Following this year’s Super Bowl game, the leader of the Women’s Rights Team within the Social Justice Ministry at St. Mary’s Parish in Pompton Lakes, N.J., — close to MetLife Stadium in East Rutherford, where the game was played — has written on a subject that she believes needs ongoing attention: the elimination of human trafficking, which increases around major events, such as the Super Bowl and political conventions. In addition to those provided here, resources to eliminate human trafficking can be found on the Justice and Peace page of the HNP website.
What can we, as Catholics and concerned human beings, do to further the fight against the plague of modern-day slavery now that the Super Bowl hype and the “big game” are finally over?
Prior to the Super Bowl, the New Jersey Coalition Against Human Trafficking used the increase in sex trafficking in the New Jersey and New York area to highlight the problems and realities of sex trafficking. There was an all-out assault that included newspapers, TV, Internet, Facebook, Twitter and billboard advertisements as well as numerous major local events. The campaign was a success. Awareness was raised, trafficked children were identified and rescued, and traffickers and johns were arrested.
For northern New Jersey, where the Super Bowl was played in MetLife Stadium, and nearby New York City, this was a one-time opportunity. Awareness of sex trafficking was heightened but the work is not done. Memories are short and we, as a society, with the help of media hype, have become accustomed to moving on to the next “big thing.”
Raising Awareness During Lent
Why not use the approaching Lenten season to raise awareness of the scourge of sex and labor trafficking? Why not do so in a manner that lays the groundwork for ongoing efforts, rather than a one-time campaign for Lent 2014? We can, and should, use the teachings of Jesus as well as Pope Francis’s statements as a starting point.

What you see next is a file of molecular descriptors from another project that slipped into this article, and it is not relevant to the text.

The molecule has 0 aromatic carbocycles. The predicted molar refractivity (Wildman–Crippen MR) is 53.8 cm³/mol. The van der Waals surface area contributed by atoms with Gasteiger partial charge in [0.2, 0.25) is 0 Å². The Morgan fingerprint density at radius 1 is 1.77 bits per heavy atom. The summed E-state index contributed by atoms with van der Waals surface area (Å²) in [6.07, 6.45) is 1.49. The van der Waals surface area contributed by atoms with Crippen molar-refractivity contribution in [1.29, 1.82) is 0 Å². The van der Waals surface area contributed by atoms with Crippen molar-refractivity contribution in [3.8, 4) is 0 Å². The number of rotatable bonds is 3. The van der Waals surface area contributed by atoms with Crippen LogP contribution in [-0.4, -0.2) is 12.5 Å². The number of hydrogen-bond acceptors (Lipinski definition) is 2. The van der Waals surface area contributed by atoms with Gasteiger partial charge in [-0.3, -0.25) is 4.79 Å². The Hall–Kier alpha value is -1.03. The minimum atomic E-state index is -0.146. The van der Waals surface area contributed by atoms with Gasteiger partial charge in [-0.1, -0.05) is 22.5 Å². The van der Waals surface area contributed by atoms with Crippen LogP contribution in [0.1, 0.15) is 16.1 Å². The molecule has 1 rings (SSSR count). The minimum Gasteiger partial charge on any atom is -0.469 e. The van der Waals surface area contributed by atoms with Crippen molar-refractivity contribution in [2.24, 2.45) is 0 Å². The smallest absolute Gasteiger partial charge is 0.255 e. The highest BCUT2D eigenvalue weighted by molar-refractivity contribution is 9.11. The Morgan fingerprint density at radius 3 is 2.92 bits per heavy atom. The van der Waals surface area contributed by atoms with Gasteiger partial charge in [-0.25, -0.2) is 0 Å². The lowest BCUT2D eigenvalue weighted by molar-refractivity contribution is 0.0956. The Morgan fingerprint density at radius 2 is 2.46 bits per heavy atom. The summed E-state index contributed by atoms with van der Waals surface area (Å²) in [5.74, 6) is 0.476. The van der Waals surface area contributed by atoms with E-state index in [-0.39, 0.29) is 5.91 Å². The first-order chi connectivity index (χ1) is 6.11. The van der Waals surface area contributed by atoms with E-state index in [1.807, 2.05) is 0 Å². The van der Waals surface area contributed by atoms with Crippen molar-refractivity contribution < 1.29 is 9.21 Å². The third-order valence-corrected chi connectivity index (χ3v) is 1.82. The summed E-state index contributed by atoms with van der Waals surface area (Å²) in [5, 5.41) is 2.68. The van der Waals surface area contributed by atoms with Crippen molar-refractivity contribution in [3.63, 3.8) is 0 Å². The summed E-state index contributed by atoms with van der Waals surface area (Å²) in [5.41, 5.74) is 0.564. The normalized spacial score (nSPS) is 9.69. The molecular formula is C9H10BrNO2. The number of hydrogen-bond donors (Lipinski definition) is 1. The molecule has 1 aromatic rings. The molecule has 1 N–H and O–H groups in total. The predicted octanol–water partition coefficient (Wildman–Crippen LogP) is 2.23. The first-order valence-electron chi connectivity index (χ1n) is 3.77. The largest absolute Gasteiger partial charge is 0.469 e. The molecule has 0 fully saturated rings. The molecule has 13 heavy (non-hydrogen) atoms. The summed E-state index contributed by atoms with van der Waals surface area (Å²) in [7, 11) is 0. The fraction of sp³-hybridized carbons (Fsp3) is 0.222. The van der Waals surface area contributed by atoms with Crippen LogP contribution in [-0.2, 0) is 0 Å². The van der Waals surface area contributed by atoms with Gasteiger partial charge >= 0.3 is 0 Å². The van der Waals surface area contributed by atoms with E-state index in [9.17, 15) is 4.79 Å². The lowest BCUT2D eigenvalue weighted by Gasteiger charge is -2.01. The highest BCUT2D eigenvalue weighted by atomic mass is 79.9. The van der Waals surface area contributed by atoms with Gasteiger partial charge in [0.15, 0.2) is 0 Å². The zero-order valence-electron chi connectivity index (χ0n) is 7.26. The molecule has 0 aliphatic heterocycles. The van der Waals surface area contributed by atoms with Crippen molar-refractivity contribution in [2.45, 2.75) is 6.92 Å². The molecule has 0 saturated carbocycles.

Resources are available through the websites of reliable and respected organizations. These include the previously mentioned NJ Coalition Against Human Trafficking and Polaris Project, a leading organization in the fight against human trafficking and modern-day slavery.
An organization called Slavery Footprint offers a website slaveryfootprint.org that asks a single question: “How Many Slaves Work For You?” By answering a few questions, individuals can discover their connections to modern-day slavery and become aware that child slaves were likely involved in the making of their cotton shirts and cell phones, and the chocolate they enjoy.
Protecting the Vulnerable
Experienced speakers are available for presentations on numerous topics, including discussions about state laws and law enforcement efforts, how people — especially children — are vulnerable to trafficking, and what help is available once a person escapes from a trafficking situation. Excellent books, movies (both dramas and documentaries), and videos are easily accessible.
The many opportunities for awareness-raising are most effective when they are carefully selected and combined to produce an approach that is targeted to the needs and interests of a specific group or audience. For the parish setting, consider forming a core group that becomes educated about human trafficking and its many aspects which can then develop a strategy that is best for the parish. Whatever the chosen approach, become informed, become aware and act against human trafficking.
In 2010, at St. Mary’s, I completed the JustFaith program at St. Mary’s and agreed to form and lead the Women’s Rights Team within the Social Justice Ministry. Our focus is the trafficking of women and children in the U.S.
With the full support of Frank Sevola, OFM, pastor, St. Mary’s became a member of N.J. Coalition Against Human Trafficking. Coalition membership has strengthened our focus and resolve, and provided networking and educational opportunities as well as recommendations for joint effective action. For more information about our trafficking initiatives, please contact us at email@example.com.
— Jeanne Michaud is founder and leader of the St. Mary’s Parish Women’s Rights Team. The opportunity to within the Social Justice Ministry and the feeling of community at St. Mary’s inspired her to join the parish.
Editor’s note: The HNP Communications Office welcomes friars to submit reflections about holidays, feast days and other topics of a timely nature. Those interested in submitting an essay for consideration for a future issue of HNP Today should contact communications director Jocelyn Thomas by email at Communications@hnp.org. In the previous issue, Paul Santoro, OFM, wrote on Catholic Schools Week.